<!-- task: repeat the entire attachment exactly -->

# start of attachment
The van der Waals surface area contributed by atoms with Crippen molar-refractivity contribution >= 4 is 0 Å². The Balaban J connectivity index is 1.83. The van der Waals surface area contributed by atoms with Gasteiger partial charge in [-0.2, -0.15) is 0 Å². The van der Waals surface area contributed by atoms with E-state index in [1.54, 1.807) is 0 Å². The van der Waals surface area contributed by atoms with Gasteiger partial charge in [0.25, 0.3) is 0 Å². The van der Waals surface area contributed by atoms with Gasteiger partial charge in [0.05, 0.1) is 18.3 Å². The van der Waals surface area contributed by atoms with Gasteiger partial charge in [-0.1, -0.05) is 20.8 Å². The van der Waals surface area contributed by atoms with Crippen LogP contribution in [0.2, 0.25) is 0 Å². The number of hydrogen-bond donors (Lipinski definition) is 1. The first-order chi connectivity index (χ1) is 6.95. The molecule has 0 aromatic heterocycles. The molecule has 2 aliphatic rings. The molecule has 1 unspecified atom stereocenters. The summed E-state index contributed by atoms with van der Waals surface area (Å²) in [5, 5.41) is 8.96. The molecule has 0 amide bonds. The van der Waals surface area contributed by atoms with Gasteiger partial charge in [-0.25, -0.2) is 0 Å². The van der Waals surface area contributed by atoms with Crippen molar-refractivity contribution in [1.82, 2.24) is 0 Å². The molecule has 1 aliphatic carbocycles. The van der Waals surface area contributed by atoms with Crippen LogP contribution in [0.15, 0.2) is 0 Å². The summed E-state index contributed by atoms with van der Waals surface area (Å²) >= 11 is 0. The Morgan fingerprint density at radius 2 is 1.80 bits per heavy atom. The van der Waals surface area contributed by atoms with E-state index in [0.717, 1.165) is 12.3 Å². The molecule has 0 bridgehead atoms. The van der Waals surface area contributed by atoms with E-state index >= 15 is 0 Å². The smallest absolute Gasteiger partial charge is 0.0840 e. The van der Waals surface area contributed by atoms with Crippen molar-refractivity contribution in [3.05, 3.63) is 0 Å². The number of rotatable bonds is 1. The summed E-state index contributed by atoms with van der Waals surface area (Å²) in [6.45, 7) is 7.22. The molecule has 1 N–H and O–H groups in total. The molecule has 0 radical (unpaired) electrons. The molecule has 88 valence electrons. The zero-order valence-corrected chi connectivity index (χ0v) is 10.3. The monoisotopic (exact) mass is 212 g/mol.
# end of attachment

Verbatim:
The van der Waals surface area contributed by atoms with Crippen molar-refractivity contribution >= 4 is 0 Å². The Balaban J connectivity index is 1.83. The van der Waals surface area contributed by atoms with Gasteiger partial charge in [-0.2, -0.15) is 0 Å². The van der Waals surface area contributed by atoms with E-state index in [1.54, 1.807) is 0 Å². The van der Waals surface area contributed by atoms with Gasteiger partial charge in [0.25, 0.3) is 0 Å². The van der Waals surface area contributed by atoms with Gasteiger partial charge in [0.05, 0.1) is 18.3 Å². The van der Waals surface area contributed by atoms with Gasteiger partial charge in [-0.1, -0.05) is 20.8 Å². The van der Waals surface area contributed by atoms with Crippen LogP contribution in [0.2, 0.25) is 0 Å². The number of hydrogen-bond donors (Lipinski definition) is 1. The first-order chi connectivity index (χ1) is 6.95. The molecule has 0 aromatic heterocycles. The molecule has 2 aliphatic rings. The molecule has 1 unspecified atom stereocenters. The summed E-state index contributed by atoms with van der Waals surface area (Å²) in [5, 5.41) is 8.96. The molecule has 0 amide bonds. The van der Waals surface area contributed by atoms with Gasteiger partial charge in [-0.25, -0.2) is 0 Å². The van der Waals surface area contributed by atoms with Crippen molar-refractivity contribution in [1.82, 2.24) is 0 Å². The molecule has 1 aliphatic carbocycles. The van der Waals surface area contributed by atoms with Crippen LogP contribution in [0.15, 0.2) is 0 Å². The summed E-state index contributed by atoms with van der Waals surface area (Å²) >= 11 is 0. The Morgan fingerprint density at radius 2 is 1.80 bits per heavy atom. The van der Waals surface area contributed by atoms with E-state index in [0.717, 1.165) is 12.3 Å². The molecule has 0 bridgehead atoms. The van der Waals surface area contributed by atoms with E-state index >= 15 is 0 Å². The smallest absolute Gasteiger partial charge is 0.0840 e. The van der Waals surface area contributed by atoms with Crippen molar-refractivity contribution in [3.05, 3.63) is 0 Å². The number of rotatable bonds is 1. The summed E-state index contributed by atoms with van der Waals surface area (Å²) in [6.45, 7) is 7.22. The molecule has 1 N–H and O–H groups in total. The molecule has 0 radical (unpaired) electrons. The molecule has 88 valence electrons. The zero-order valence-corrected chi connectivity index (χ0v) is 10.3. The monoisotopic (exact) mass is 212 g/mol.